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It’s called a “work of art” for a reason — the masterpiece you are sculpting takes work.
The artist sits with a lumpy ball of clay. She molds the clay with her hands, encouraging it to take shape. She doesn’t lament over the work in progress. Instead, she visualizes the perfect product. Each move of her hands guides the clay into the shape she has pictured so many times in her head. The artist is encouraged with each deliberate effort. She touches the work that only existed in her mind until recently. After patience and perseverance, the ball of clay becomes a work of art. There is beauty in the process … even in the beginning.
We are all artists, in one way or another, but we often don’t take the time to appreciate where we currently are in our personal process. Can you acknowledge your own beauty? Do you appreciate your strong legs, or your wild hair, or your ever-thinking mind?
Recently, I was cleaning out my storage unit and came across a journal and pictures from college and after graduation. I remember always feeling self-conscious back then. I focused on my bad skin, my frizzy hair and how I was cursed with inheriting my mom’s shape. In my journal, I wrote about how happy I’d be when I finally “got it together.”
In those days I was shy and felt awkward, but as I look at the pictures now I see myself in a different way. The “flaws” that plagued my thoughts back then are no longer visible to me. Instead, I see my strengths and my beauty.
Life happens, and we all go through ups and downs, but now I realize that the majority of my downs were self-created. Whether we’re participating in physique competitions or just training to be fit and strong, it’s easy to be hypercritical and overly hard on ourselves, but we each have the power to mold our thoughts in the same way we mold our bodies. We can choose our perspective, so why not choose the one that makes us the happiest?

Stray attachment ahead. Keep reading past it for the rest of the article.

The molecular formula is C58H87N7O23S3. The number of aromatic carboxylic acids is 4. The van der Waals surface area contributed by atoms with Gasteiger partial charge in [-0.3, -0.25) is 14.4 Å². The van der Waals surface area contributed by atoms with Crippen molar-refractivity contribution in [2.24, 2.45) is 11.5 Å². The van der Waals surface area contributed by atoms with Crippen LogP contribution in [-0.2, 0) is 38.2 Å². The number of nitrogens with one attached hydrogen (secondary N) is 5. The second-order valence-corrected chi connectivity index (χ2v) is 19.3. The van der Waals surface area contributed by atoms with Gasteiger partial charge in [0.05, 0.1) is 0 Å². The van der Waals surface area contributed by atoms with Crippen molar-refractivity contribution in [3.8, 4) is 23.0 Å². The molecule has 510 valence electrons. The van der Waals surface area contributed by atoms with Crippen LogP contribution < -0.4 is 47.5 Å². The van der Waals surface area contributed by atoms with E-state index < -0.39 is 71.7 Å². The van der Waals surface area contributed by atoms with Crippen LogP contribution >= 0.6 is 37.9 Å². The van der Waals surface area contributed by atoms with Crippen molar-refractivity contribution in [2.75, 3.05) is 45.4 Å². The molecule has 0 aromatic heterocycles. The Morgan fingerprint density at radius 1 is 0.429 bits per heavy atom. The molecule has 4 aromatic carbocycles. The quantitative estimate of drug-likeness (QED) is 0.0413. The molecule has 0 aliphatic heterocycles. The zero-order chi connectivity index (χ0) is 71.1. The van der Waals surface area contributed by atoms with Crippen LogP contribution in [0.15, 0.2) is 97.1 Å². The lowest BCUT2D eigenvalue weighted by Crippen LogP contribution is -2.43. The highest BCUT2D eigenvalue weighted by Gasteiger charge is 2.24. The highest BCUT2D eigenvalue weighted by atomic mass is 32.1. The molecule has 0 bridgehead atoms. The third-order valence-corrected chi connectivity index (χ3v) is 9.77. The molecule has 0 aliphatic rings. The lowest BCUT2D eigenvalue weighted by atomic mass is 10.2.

What do you say to yourself when you look in the mirror? Make it a point to pay attention to your internal dialogue. Many times, we say things about ourselves that we wouldn’t dare hiss at an enemy. We do it often enough, and it becomes a habit we might not even be aware of. But it’s time to break the cycle.
For the next week, try this simple exercise: When you wake up, recite 10 or more positive affirmations. If you’re not sure what to say, these are good suggestions.
It may feel silly at first, but give it five minutes in the morning, and see how you feel over the course of a week. When you look in the mirror, practice acknowledging your strengths first, and smile. You are beautiful. Not when you have makeup on, not when you lose that last five pounds, not after your morning coffee. You are beautiful right now.
Focused repetitions in the gym will create beautiful muscles — focused repetitive positive thoughts will create a beautiful mind. I believe that one cannot exist without the other!